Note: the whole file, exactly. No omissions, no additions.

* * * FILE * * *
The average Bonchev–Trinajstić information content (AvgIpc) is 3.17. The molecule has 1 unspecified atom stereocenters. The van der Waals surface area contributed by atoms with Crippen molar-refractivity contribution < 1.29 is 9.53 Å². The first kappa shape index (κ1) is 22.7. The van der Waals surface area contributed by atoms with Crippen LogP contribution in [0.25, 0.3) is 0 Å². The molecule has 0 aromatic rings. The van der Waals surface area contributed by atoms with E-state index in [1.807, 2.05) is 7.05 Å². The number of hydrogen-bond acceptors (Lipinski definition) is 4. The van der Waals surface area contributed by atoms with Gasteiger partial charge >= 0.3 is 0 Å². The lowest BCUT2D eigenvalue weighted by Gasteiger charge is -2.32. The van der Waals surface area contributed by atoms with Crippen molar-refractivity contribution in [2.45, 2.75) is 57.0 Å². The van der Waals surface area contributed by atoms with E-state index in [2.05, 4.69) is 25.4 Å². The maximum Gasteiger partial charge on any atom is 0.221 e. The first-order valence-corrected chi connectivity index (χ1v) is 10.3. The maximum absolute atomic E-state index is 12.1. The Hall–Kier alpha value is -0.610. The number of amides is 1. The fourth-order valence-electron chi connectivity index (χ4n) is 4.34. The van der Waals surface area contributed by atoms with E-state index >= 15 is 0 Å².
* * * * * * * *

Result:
The average Bonchev–Trinajstić information content (AvgIpc) is 3.17. The molecule has 1 unspecified atom stereocenters. The van der Waals surface area contributed by atoms with Crippen molar-refractivity contribution < 1.29 is 9.53 Å². The first kappa shape index (κ1) is 22.7. The van der Waals surface area contributed by atoms with Crippen LogP contribution in [0.25, 0.3) is 0 Å². The molecule has 0 aromatic rings. The van der Waals surface area contributed by atoms with E-state index in [1.807, 2.05) is 7.05 Å². The number of hydrogen-bond acceptors (Lipinski definition) is 4. The van der Waals surface area contributed by atoms with Gasteiger partial charge >= 0.3 is 0 Å². The lowest BCUT2D eigenvalue weighted by Gasteiger charge is -2.32. The van der Waals surface area contributed by atoms with Crippen molar-refractivity contribution in [2.45, 2.75) is 57.0 Å². The van der Waals surface area contributed by atoms with E-state index in [2.05, 4.69) is 25.4 Å². The maximum Gasteiger partial charge on any atom is 0.221 e. The first-order valence-corrected chi connectivity index (χ1v) is 10.3. The maximum absolute atomic E-state index is 12.1. The Hall–Kier alpha value is -0.610. The number of amides is 1. The fourth-order valence-electron chi connectivity index (χ4n) is 4.34. The van der Waals surface area contributed by atoms with E-state index >= 15 is 0 Å².